Concept Proposal

Marshall Bluestone Cottage Community Group is open to consultation and discussion about adjustments to the details of this Proposal and remains flexible to reach a successful outcome to conserve this heritage place.

On 9th December 2020 the Marshall Bluestone Cottage Community Group was formed. The Group has engaged with the community to conserve the 1866 house and outbuilding, presently located at the south-east corner of the intersection of Tannery and Barwon Heads Roads, known as 8a Tannery Road, or 375 Barwon Heads Road.

The Group’s objective is to save, relocate and repurpose the two heritage buildings as community assets to be open to the public for multiple purposes.

Future site – see map in Attachment 1
It is proposed that the future location for these buildings is within the J F Field Marshall Park at the same intersection on the diagonally opposite north-west corner.
The J F Field public parkland was gifted to the public, and is now a community precinct with tennis court and playground. There are no public conveniences at the park.                                                   
The Park has the space to accommodate these buildings.  

It is proposed that the Cottage be named Marshall Town History House, and the associated outhouse be repurposed as a separate convenience block for park and cottage users.

  • the heritage importance of these buildings has been established by meeting the significance criteria in three studies giving credence to this proposal
  • the Cottage is a well known local landmark with high visibility and relocation at the same intersection is appropriate
  • Marshall was an historic district in the story of Geelong’s prosperity relating to the wool industry
  • Marshall’s former existence is disappearing, the school, post office, hotel and church have gone
  • the Cottage is a surviving place from Marshall’s past which can have a useful future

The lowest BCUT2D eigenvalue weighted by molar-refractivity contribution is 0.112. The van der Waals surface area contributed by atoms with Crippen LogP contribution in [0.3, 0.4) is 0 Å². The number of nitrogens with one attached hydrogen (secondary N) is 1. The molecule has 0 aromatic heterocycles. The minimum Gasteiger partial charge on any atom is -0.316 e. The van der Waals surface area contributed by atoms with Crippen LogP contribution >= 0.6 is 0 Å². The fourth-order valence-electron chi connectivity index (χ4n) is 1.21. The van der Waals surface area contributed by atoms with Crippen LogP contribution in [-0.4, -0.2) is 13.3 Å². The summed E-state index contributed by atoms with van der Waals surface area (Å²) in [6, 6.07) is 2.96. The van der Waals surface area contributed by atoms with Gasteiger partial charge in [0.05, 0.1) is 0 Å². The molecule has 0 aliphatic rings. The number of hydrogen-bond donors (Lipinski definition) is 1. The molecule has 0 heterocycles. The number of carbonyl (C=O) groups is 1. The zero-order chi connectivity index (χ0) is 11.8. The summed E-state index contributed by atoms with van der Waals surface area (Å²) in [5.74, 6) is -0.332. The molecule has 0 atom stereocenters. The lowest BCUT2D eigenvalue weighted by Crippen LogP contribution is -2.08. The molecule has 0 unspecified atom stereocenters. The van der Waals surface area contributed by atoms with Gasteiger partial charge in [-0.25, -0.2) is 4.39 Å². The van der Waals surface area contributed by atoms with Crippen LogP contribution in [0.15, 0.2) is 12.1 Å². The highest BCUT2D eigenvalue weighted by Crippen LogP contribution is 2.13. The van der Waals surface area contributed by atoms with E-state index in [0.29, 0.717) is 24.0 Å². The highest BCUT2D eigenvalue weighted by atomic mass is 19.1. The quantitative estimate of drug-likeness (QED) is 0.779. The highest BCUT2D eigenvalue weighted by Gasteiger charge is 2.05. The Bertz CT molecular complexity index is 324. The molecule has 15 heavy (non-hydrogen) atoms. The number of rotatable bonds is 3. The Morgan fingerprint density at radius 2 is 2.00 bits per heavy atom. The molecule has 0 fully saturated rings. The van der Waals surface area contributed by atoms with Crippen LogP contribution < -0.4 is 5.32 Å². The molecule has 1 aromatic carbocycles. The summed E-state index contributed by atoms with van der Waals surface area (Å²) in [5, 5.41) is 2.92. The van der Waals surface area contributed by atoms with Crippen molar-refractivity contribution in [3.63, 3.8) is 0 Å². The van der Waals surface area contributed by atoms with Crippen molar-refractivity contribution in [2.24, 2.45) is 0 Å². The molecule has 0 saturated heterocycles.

• the Cottage was built by the McAteer family who were significant in Marshall’s history
  • the Cottage is the only surviving intact bluestone farm cottage in the Marshall area, and one of only two in City of Greater Geelong Kardinia Ward, the other being privately owned

Future use (charges for the hire for all the following uses to be determined by Management)

  1. Marshall Town History House can become a City of Greater Geelong tourist information centre, and a destination for visitors coming from south of the City via the Great Ocean Road and the Queenscliff ferry via Barwon Heads.
  2. It can provide a social engagement venue for the local community, as a place that can be booked by groups such as a Playgroup, History Group or Gardening Club, or other community groups that need a meeting room. Presently there is no facility like this for local activities in Marshall.
  3. A modest kitchen can provide facilities for light refreshments and catering purposes, for local groups and a coffee shop for visitors.
  4. The building can become the repository for a collection of material from Marshall’s history such as maps, family histories, industrial history, and become a museum/history hub informing visitors about the rich history of the Marshall area, and also tell the story of settlement of German Town.
  5. Marshall Town History House can be open to the public at regular advertised times, or at any times for visitor group bookings to view and be given guidance about the Collection.

Precedent example  Schramm’s Cottage – see Attachment 2  
When Doncaster Road was to be widened, Schramm’s Cottage, a sandstone building, was dismantled and relocated.


  • It is proposed that the costs of carefully dismantling, relocating and reconstructing (according to best practice conservation principles), the two buildings be borne by Major Road Projects Victoria